The Rouse text is an example of a song of courting, rejection, and, in this case death, inserted into a mummers' "wooing" or "plough" play. For other examples and some discussion see "Sweet Moll." - BS
Last updated in version 4.2
File: R066

Go to the Ballad Search form
Go to the Ballad Index Song List

Go to the Ballad Index Instructions
Go to the Ballad Index Bibliography or Discography

The Ballad Index Copyright 2017 by Robert B. Waltz and David G. Engle.


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Subject: RE: Penguin: The Old Man From Lee
From: AggieD
Date: 21 Jan 05 - 09:30 AM

We sing an arrangement of this in one of our choir's folk song suites, great fun to sing.

Anyone want to buy our CDs??!!


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Subject: RE: Penguin: The Old Man From Lee
From: Q (Frank Staplin)
Date: 21 Jan 05 - 03:12 PM

Not mentioned in The Traditional Ballad Index is E. C. Perrow, 1915, JAFL 28, p. 185, No. 13, THERE WAS AN OLD MAN, from Kentucky, MS of Miss Kahn, 1913. Very close to the English version, "Old Man from Lee" ("with his old beard so newly shaven").


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Subject: RE: Penguin: The Old Man From Lee
From: Diva
Date: 10 May 05 - 03:49 AM

I was singing this last night and could only remember the first verse.........but as it was just to my sweetie...now I have the full version..heeheee


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Subject: RE: Penguin: The Old Man From Lee
From: Crow Sister (off with the fairies)
Date: 12 Apr 09 - 05:53 AM

REFRESH!

Anyone know the words to the version to:
'The Old Man who Came Over the Sea'

That Ann Briggs sings on her album of erotic folk songs 'The Bird in the Bush'?

The penultimate line runs:

"Me Mother she told me to show him what to do.
Eh! But I'll not 'ave 'im!
Me Mother she told me to show him what to do,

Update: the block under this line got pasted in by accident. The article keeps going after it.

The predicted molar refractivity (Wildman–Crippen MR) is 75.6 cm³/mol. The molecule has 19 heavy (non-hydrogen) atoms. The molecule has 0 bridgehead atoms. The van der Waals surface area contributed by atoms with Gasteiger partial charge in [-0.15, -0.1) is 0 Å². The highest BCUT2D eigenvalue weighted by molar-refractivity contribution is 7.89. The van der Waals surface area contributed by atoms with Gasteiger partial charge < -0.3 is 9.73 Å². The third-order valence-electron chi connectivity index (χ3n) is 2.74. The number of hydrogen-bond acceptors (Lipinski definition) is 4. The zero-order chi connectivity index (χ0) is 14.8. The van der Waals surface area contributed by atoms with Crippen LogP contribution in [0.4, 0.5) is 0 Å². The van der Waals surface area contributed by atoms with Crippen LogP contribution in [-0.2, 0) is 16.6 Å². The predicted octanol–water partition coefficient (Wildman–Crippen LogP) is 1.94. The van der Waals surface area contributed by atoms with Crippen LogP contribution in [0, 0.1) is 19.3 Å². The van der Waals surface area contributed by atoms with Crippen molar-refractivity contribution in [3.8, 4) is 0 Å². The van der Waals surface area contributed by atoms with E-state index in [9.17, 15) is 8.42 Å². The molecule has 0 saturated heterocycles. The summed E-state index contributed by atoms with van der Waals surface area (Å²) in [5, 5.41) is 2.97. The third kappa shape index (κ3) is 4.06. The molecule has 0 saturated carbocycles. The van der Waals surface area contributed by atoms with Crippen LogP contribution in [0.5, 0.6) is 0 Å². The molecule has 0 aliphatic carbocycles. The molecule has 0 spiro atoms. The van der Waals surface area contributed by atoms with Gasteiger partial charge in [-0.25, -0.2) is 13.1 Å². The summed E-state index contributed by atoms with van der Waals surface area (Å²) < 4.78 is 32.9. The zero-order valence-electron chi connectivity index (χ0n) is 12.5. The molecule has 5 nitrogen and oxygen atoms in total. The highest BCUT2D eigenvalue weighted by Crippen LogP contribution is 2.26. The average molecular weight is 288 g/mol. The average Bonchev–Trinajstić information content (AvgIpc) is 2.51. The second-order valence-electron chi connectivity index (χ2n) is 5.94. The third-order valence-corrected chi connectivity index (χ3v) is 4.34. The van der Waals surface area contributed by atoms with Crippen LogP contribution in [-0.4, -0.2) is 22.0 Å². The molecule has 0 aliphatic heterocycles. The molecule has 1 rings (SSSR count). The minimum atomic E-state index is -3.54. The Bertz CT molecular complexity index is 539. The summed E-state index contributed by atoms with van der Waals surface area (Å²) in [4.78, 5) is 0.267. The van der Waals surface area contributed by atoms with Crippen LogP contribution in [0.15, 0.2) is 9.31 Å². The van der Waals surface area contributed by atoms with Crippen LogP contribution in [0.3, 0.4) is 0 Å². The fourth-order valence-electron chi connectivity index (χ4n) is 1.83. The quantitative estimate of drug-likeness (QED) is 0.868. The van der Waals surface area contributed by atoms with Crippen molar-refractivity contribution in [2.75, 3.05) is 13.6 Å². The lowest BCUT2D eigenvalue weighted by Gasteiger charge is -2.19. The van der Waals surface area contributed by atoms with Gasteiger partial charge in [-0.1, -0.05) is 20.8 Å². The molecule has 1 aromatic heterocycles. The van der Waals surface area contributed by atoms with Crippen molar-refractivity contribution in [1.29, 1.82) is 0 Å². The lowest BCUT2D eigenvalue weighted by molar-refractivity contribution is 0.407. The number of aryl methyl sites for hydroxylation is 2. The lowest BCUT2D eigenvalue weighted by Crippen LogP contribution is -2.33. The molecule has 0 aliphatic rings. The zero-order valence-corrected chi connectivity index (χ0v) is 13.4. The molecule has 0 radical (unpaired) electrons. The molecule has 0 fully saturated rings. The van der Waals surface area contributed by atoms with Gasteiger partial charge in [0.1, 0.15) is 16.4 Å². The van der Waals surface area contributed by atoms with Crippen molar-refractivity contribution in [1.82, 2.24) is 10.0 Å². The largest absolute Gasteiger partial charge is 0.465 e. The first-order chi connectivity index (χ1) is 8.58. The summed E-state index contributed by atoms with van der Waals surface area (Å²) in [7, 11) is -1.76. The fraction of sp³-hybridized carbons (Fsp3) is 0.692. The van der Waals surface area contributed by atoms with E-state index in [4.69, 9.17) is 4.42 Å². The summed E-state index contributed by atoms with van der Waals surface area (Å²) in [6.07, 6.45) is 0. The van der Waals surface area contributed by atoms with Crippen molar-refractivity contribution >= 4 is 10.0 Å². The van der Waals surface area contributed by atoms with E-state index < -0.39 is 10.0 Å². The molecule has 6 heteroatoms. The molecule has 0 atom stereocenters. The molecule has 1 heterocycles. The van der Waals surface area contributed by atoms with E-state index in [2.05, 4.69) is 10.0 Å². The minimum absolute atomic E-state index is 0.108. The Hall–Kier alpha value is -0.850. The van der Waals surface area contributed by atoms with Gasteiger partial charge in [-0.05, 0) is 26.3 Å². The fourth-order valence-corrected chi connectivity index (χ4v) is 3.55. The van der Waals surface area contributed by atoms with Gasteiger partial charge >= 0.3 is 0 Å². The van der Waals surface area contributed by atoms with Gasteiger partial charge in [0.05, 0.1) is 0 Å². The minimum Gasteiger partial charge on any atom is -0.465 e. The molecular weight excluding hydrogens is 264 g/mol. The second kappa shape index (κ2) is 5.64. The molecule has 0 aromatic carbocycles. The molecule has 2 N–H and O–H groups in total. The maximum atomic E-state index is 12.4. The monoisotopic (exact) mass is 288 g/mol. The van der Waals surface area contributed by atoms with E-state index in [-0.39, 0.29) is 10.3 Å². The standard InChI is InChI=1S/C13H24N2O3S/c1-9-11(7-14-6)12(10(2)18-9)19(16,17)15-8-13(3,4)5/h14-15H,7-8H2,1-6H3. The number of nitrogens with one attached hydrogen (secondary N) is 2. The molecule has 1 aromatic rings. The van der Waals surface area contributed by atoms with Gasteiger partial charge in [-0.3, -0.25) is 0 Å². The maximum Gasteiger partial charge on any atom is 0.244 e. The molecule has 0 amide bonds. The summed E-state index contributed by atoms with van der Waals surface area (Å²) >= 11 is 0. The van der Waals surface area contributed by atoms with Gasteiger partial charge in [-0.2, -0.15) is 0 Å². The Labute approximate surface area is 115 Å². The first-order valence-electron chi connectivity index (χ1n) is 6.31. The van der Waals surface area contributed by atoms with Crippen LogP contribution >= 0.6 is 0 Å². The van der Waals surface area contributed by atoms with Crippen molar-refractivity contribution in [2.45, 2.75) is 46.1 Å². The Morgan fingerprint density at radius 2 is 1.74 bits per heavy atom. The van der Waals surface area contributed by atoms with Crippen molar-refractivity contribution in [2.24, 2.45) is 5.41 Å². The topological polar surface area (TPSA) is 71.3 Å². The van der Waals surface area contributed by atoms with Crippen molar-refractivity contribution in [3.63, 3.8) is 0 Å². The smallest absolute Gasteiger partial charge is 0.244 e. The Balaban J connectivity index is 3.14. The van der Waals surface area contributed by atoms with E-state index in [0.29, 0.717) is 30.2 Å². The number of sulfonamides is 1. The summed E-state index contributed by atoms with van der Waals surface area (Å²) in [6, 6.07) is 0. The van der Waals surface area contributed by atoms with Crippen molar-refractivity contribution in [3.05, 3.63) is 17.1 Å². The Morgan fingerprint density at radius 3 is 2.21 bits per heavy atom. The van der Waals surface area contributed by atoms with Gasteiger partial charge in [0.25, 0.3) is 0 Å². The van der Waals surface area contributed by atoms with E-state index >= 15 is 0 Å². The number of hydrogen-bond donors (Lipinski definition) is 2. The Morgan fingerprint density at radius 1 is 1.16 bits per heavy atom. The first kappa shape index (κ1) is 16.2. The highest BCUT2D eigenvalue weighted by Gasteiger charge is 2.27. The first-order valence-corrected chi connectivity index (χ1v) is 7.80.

but the silly old cod couldn't learn how to screw!
With his long grey beard, with his long grey beard,
a' shiverin' and shakin'."

I heard this version a short while ago, but can't recall all the verses.


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Subject: ADD: The Old Man Who Came Over the Sea
From: Steve Gardham
Date: 12 Apr 09 - 05:19 PM

Okay CS in the spirit and memory of Malcolm here are Briggsy's words, but I'm pretty certain she either got them off Bert Lloyd or adapted them herself as they don't occur in any trad collections.

They are from 'My Song is My Own, 100 Women's Songs' ed by Kathy Henderson, Frankie Armstrong and Sandra Kerr. p55


THE OLD MAN WHO CAM OVER THE SEA

There was an old man came over the sea
Eh but I'll not have him
There was an old man came over the sea
Came sniffelin', snuffelin' all around me
With his long grey beard, x2
A-shiverin' and shakin'.

My mother she told me to bid him come in,
Eh but etc
My mother etc
And he giggled and dribbled all over his chin,
With that lgb etc.

My mother she told me to give him a stool
Eh etc
My Mother etc
Well, I gave him a stool and he sat like a fool
With his etc

My mother she told me to give him some cake,
etc
And the silly old fool wriggled just like a snake
etc

My mother she told me to pass him the sugar etc
And he shivelled and shovelled it down like a booger (probably meant to be bugger)
etc

My mother she told me to take him to bed etc
And the daft old devil nigh stood on his head, etc

My mother told me to show him what to do etc
But the silly old cod couldn't learn how to screw etc

My mother she told me to bid him farewell etc,
Well I bid him farewell and I wished him in hell etc.


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Subject: RE: Penguin: The Old Man From Lee
From: Crow Sister (off with the fairies)
Date: 13 Apr 09 - 03:51 AM

Many thanks Steve G.
Must say I rather like Brigg's forthright version.
Be interesting to see if it will either endear or alienate me, at the next folk meet though....


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Subject: RE: Penguin: The Old Man From Lee
From: Jim Dixon
Date: 22 Aug 17 - 09:22 AM

Related songs posted in other places:

In the DT: Old Shoes and Leggin's.

In the DT: Grey Beard Newly Shaven

Old Shoes and Leggings in the thread "Songs your parents didn't allow"

With His Owd Grey Beard New Shaven in the thread called "Songbook - Folk Songs Of Lancashire"

Several versions in the threads called Crazy Old Man from China and A Children's song from the 70s


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Subject: Lyr Add: THERE WAS AN OLD MAN CAME OVER THE LEA
From: Jim Dixon
Date: 22 Aug 17 - 10:20 AM

From The Local Historian's Table Book, of Remarkable Occurences ..., Volume 2 by M. A. Richardson (Newcastle-upon-Tyne: M. A. Richardson, 1844), page 329:

THE BAILLIE OF BERWICK;
or,
THERE WAS AN OLD MAN CAME OVER THE LEA.

An Old North Country Song.

Communicated by J. H. Dixon, Esq.